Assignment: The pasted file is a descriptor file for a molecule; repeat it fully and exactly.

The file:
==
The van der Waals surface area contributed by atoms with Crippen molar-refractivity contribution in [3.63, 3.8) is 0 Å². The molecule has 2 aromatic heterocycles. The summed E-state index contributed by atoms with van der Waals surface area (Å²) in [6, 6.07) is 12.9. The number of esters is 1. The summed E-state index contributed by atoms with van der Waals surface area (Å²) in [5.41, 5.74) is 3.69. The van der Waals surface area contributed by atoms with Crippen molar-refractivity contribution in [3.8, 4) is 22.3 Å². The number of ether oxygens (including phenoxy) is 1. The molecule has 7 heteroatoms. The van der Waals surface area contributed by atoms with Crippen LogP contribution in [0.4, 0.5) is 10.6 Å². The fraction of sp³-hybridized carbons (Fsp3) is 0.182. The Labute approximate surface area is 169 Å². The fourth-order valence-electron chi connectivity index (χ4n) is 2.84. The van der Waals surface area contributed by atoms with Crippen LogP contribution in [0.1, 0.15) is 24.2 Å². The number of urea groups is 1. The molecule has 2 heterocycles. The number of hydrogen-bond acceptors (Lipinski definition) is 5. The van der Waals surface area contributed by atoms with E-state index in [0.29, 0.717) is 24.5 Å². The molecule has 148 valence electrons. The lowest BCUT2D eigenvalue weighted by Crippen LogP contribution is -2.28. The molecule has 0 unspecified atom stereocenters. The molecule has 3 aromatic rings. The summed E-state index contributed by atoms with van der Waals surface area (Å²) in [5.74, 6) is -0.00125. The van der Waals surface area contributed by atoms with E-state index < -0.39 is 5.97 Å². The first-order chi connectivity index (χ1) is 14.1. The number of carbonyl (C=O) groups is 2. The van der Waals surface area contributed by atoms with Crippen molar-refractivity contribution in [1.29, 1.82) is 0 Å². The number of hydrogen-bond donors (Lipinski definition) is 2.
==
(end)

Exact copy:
The van der Waals surface area contributed by atoms with Crippen molar-refractivity contribution in [3.63, 3.8) is 0 Å². The molecule has 2 aromatic heterocycles. The summed E-state index contributed by atoms with van der Waals surface area (Å²) in [6, 6.07) is 12.9. The number of esters is 1. The summed E-state index contributed by atoms with van der Waals surface area (Å²) in [5.41, 5.74) is 3.69. The van der Waals surface area contributed by atoms with Crippen molar-refractivity contribution in [3.8, 4) is 22.3 Å². The number of ether oxygens (including phenoxy) is 1. The molecule has 7 heteroatoms. The van der Waals surface area contributed by atoms with Crippen LogP contribution in [0.4, 0.5) is 10.6 Å². The fraction of sp³-hybridized carbons (Fsp3) is 0.182. The Labute approximate surface area is 169 Å². The fourth-order valence-electron chi connectivity index (χ4n) is 2.84. The van der Waals surface area contributed by atoms with Crippen LogP contribution in [0.1, 0.15) is 24.2 Å². The number of urea groups is 1. The molecule has 2 heterocycles. The number of hydrogen-bond acceptors (Lipinski definition) is 5. The van der Waals surface area contributed by atoms with E-state index in [0.29, 0.717) is 24.5 Å². The molecule has 148 valence electrons. The lowest BCUT2D eigenvalue weighted by Crippen LogP contribution is -2.28. The molecule has 0 unspecified atom stereocenters. The molecule has 3 aromatic rings. The summed E-state index contributed by atoms with van der Waals surface area (Å²) in [5.74, 6) is -0.00125. The van der Waals surface area contributed by atoms with E-state index < -0.39 is 5.97 Å². The first-order chi connectivity index (χ1) is 14.1. The number of carbonyl (C=O) groups is 2. The van der Waals surface area contributed by atoms with Crippen molar-refractivity contribution in [1.29, 1.82) is 0 Å². The number of hydrogen-bond donors (Lipinski definition) is 2.